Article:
The Unbreakable Vow

The Unbreakable Vow August 27, 2011

In the aftermath of the successful assassination of Osama bin Laden, reporters uncovered a deeply troubling scheme the CIA used to verify if bin Laden was resident in Abbottabad.  CIA operatives organized a sham Hepatitis B vaccination drive as a way to procure DNA samples from residents; they hoped to find DNA of bin Laden’s wives or children.  The operation didn’t end up helping the U.S. locate bin Laden, and, even if it had, I would have found the cost much higher than the benefit.

The doctors and agents carrying out this deception were blaspheming the medical profession, no less so than than the doctors at Tuskegee.  First of all, they actively harmed the patients they ‘treated’ by administering only two doses of a three dose vaccine (leaving people underprotected).  The act of deception caused harm to a far broader swathe of people.

You have to be able to trust a doctor administering a vaccine or any medication.  Even a epidemiology wonk like me doesn’t have the capacity to sample and analyze whatever’s in the needle before the doctor sticks it in my arm.  People who don’t know much about how immunity and illness work have even less ability to second guess the guy in the coat.  Since we have no ability to test, the only possible reaction to strong doubts is to opt-out.  Which tends to have predictably terrible consequences.

I doubt any disciplinary action is in the cards for the people who planned and carried out this action, and that’s a shame.  But I’m not sure this kind of situation could be prevented merely by upping the odds of chastisement and/or the severity of punishment for transgressors.  The reason I called this a blasphemy against medicine is because it really ought to register at the gut-punch level of a taboo.  The trouble is, we’re bad at setting those up.In a post titled “Prices or Bindings,” Eliezer Yudkowsky wishes there were a secular equivalent of the seal of the confessional:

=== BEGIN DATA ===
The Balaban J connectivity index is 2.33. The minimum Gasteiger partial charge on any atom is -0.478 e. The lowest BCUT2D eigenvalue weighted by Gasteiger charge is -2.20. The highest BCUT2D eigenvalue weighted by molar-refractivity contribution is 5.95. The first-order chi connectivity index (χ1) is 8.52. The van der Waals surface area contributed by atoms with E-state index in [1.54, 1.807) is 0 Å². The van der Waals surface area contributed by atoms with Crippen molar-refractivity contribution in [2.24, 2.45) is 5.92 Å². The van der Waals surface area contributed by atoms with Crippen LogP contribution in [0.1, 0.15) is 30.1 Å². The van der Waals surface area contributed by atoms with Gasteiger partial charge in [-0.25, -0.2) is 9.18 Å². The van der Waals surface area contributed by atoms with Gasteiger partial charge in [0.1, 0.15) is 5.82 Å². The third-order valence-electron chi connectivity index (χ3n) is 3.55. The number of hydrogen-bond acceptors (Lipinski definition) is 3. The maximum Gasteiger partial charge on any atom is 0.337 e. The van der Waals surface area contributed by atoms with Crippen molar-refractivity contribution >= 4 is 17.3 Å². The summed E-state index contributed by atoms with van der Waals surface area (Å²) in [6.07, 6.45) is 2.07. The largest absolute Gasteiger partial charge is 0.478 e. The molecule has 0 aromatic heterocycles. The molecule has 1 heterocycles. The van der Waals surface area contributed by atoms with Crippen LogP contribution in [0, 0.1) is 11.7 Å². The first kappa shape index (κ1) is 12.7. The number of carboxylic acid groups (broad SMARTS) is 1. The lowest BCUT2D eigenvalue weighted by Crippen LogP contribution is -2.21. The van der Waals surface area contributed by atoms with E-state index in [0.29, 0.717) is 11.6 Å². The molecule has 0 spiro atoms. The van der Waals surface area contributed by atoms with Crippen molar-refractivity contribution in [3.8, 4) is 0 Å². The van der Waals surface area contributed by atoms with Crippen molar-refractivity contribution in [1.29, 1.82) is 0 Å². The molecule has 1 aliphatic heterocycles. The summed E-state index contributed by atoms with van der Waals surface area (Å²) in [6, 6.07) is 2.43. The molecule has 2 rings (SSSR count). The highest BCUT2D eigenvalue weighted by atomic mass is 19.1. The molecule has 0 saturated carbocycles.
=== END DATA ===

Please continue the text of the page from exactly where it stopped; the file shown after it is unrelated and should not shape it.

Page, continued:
If a serial killer comes to a confessional, and confesses that he’s killed six people and plans to kill more, should the priest turn him in? I would answer, “No.” If not for the seal of the confessional, the serial killer would never have come to the priest in the first place. All else being equal, I would prefer the world in which the serial killer talks to the priest, and the priest gets a chance to try and talk the serial killer out of it.I use the example of a priest, rather than a psychiatrist, because a psychiatrist might be tempted to break confidentiality “just this once”, and the serial killer knows that. But a Catholic priest who broke the seal of the confessional – for any reason – would face universal condemnation from his own church. No Catholic would be tempted to say, “Well, it’s all right because it was a serial killer.”I approve of this custom and its absoluteness, and I wish we had a rationalist equivalent.The trick would be establishing something of equivalent strength to a Catholic priest who believes God doesn’t want him to break the seal, rather than the lesser strength of a psychiatrist who outsources their tape transcriptions to Pakistan. Otherwise serial killers will, quite sensibly, use the Catholic priests instead, and get less rational advice.

We’ve learned that institutions aren’t perfect, so we value independent verification and oversight a lot more than we used to.  Building in safeguards is a prudent choice, but people seem to have a hard time finding a middle ground between total faith and rampant distrust (think of the authority-shy vaccine doubters). How could we go about developing trust and strong expectations of institutions, now?  We could start by having the Surgeon General publicly condemn the Abbottabad deception, but it would take a lot more than that.  I doubt that harsh penalties would be sufficient, either.  The goal is really to build up a strong institutional culture with high expectations for honor.

Bonus reading: Alcoholics Anonymous has been conflicted about whether the relationship between addicts and sponsors should fall into a similar category of inviolable compact.  The ambiguity has had deadly results.

Bonus reading II: Michael Swanwick has a great fantasy novella  set in a world with magically-constrained Truth-Tellers.  He later expanded it to the novel The Dragons of Babel, but I think it was much less cluttered as the novella.  Luckily the whole story I like is available in pages 1-53 of the Google Books preview.

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  • That really is hideous. I can't believe they did that. I agree with your assessment at the end, though. The only way to truly address this is to change the expectations of honor, which is even something of a dirty word these days. Terrible.

  • The reason for the comments and back posts being italic is a missing which should be directly after "The ambiguity has had deadly results." Alternatively the before "Bonus reading II" is should not be there.